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Europe takes the lead in building urban resilience

An EU-funded project has been helping cities face the future with confidence by tackling climate change, putting the green back into cities, and preventing urban sprawl in new and exciting ways.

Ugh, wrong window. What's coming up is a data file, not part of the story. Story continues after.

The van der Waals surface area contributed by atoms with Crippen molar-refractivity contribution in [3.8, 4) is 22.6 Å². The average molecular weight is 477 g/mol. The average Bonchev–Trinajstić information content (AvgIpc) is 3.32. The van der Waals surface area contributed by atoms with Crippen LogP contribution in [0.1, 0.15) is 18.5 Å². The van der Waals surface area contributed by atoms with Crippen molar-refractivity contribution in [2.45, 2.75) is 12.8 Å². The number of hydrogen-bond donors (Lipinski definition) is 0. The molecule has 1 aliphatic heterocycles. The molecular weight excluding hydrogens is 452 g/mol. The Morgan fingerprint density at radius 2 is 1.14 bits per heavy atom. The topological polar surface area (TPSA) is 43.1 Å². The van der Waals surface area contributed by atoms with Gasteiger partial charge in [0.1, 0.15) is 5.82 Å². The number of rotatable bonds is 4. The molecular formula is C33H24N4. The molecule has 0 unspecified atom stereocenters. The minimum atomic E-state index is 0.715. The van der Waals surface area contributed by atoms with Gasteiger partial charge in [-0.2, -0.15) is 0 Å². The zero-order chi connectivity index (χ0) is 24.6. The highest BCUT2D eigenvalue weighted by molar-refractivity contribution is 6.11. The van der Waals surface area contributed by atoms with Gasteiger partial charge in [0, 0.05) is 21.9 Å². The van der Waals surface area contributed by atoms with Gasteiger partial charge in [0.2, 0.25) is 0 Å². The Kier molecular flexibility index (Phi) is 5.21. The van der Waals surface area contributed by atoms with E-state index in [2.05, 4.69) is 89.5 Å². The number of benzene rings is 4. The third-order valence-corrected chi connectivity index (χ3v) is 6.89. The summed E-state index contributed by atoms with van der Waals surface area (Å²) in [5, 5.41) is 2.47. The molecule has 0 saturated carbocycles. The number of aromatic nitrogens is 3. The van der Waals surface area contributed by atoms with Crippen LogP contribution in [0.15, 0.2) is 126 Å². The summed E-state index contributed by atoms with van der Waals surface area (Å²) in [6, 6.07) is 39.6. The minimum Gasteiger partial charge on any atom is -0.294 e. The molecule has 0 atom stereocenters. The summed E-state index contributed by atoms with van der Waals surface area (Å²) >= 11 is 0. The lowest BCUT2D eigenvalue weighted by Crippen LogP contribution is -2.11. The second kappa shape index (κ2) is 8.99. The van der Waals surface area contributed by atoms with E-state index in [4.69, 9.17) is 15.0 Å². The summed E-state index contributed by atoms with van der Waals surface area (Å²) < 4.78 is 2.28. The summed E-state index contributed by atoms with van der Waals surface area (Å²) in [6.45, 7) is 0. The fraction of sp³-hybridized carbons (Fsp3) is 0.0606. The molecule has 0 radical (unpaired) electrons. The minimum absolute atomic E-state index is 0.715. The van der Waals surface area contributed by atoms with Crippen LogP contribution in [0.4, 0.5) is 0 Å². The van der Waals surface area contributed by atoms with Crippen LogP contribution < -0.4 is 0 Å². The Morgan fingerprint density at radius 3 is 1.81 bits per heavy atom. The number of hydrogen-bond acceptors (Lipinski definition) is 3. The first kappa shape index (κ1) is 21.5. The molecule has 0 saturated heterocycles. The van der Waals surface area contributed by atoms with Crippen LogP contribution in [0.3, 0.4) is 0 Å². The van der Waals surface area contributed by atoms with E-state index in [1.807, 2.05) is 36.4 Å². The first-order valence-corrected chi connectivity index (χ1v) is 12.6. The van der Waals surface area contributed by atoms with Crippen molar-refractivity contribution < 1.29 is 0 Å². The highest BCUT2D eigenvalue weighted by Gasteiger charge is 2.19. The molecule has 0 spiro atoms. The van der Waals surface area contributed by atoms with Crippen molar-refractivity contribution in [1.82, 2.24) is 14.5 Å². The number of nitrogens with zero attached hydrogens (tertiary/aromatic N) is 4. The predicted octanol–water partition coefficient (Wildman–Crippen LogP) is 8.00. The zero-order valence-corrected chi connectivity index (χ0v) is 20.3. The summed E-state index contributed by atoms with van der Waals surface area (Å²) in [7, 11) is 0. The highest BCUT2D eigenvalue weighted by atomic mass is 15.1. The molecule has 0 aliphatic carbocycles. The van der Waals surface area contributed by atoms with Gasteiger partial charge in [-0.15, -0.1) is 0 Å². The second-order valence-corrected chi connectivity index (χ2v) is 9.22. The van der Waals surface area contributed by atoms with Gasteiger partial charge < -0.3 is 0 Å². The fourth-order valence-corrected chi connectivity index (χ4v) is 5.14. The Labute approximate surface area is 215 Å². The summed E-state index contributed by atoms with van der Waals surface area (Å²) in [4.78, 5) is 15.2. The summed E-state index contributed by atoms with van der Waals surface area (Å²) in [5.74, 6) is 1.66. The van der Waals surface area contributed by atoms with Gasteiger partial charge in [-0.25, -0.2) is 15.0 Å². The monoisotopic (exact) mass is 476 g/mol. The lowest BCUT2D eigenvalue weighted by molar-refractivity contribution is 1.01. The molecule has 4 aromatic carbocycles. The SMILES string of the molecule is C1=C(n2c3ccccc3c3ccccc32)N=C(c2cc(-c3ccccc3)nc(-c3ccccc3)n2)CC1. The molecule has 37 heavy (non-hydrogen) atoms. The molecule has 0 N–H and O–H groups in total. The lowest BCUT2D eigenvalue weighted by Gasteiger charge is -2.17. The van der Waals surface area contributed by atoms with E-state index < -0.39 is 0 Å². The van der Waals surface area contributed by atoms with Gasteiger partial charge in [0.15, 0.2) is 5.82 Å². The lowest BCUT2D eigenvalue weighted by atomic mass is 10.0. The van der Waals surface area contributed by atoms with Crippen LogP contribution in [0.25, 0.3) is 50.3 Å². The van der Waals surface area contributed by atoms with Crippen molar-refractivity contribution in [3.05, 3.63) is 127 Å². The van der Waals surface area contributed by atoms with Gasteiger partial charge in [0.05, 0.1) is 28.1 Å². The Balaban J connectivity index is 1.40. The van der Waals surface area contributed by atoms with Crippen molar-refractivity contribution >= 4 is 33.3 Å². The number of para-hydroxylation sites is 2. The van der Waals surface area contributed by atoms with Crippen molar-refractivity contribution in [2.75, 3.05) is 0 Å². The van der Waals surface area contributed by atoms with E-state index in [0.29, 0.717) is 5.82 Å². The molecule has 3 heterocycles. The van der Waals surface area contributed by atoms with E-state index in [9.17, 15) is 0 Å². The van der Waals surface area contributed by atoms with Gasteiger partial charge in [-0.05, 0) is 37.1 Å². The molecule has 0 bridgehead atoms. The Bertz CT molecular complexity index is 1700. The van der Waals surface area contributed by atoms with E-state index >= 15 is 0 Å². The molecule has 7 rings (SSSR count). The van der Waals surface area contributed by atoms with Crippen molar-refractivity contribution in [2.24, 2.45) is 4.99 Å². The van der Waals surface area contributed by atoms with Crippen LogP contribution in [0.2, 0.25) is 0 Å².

By the time TURAS, a five-year EU-funded project aimed at making cities better, greener places to live, ended in September 2016, it had produced a wealth of results, some planned, whilst others were unplanned but pleasant surprises nonetheless. Back in 2011 the project brought together 32 organisations from 13 countries – academic institutions, local authorities and SMEs – to address climate change and mitigation, explore how to build green infrastructure, and examine how cities grow. ‘The project sought to devise mechanisms and toolkits for changing behaviour to build resilience,’ says project co-ordinator Dr Marcus Collier. “Many solutions were devised and tested – all of which would make urban living more tolerable, equitable and sustainable.’ Flood management and green roof construction solutions One such example is a system for managing floods designed by TURAS partners in the Netherlands. The resulting strategy has been mainstreamed in Rotterdam as a part of the planning and city management process. Local residents now not only have a stronger say in how to manage floods but public awareness of the issues and possible solutions has also increased. Project participants in Ljubljana, Slovenia, are now using the strategy to help design their own flood management scheme. The Ecomimicry toolkit is another key result from the project, a green infrastructure design toolkit intended for green roof construction and maintenance, but also useful for designing small, pocket parks and landscaping in new housing and industrial estates. It mimics the biodiversity which can be lost when brownfield sites are built upon. ‘Ecomimicry allows planners, designers and users to retain biodiversity within new developments,’ says Dr Collier. TURAS has looked at ways of getting cities to grow in more balanced ways. In the London Borough of Barking and Dagenham, the team has worked with stakeholders to devise a public private partnership for managing urban green infrastructure such as rain gardens. Surprising results Other results were unexpected. This includes the decision to draw on the project’s many co-created and co-designed ideas to set up Osmos. Based at the University of Stuttgart, this spin-off company works to facilitate collaborative planning in contentious areas. Another surprise was the success of the Green Living Room. This used plants and green wall gardening techniques to create a green comfort zone in a heavily built-up area of Ludwigsburg, Germany. It has now attracted orders from cities in Europe and China. Helix Pflanzen, the SME involved, has since doubled its size and scaled up its international programme. During 2016, a mobile version has toured European cities, giving people in Bonn, Brussels and London the chance to see what green infrastructure can look, feel and smell like. The project’s overall aim of building urban resilience, defined by Dr Collier as ‘a repository of strength of knowledge that can be drawn upon in times of need’, is important. The resilience of individuals and communities comes to the fore when sudden, shocking events occur, such as when people work together to recover from an earthquake or a flood. ‘However, as we become more urbanised and our communities become ever more complex and perhaps distant, resilience may dissipate… in responding to newer, more complex challenges such as climate change, we need to build new resilience – a capacity to tolerate, adapt and move on,’ Dr Collier explains. Pioneering new methods TURAS has used new methods as well as innovative results. Its twinning method, bringing together three kinds of organisation, has become a mainstream approach in Horizon 2020 proposals. Five years ago this was not the case. “There was no rulebook… so TURAS wrote it!” says Dr Collier. The decision to involve SMEs was also ahead of its time. ‘We knew that whatever solutions were to emerge, there would be opportunities for exploitation and scaling up. SMEs are in the best position for this,’ says Dr Collier., ‘We hoped that our SMEs would build European expertise and bring it to a global scale, making Europe a leader in devising resilience solutions.’



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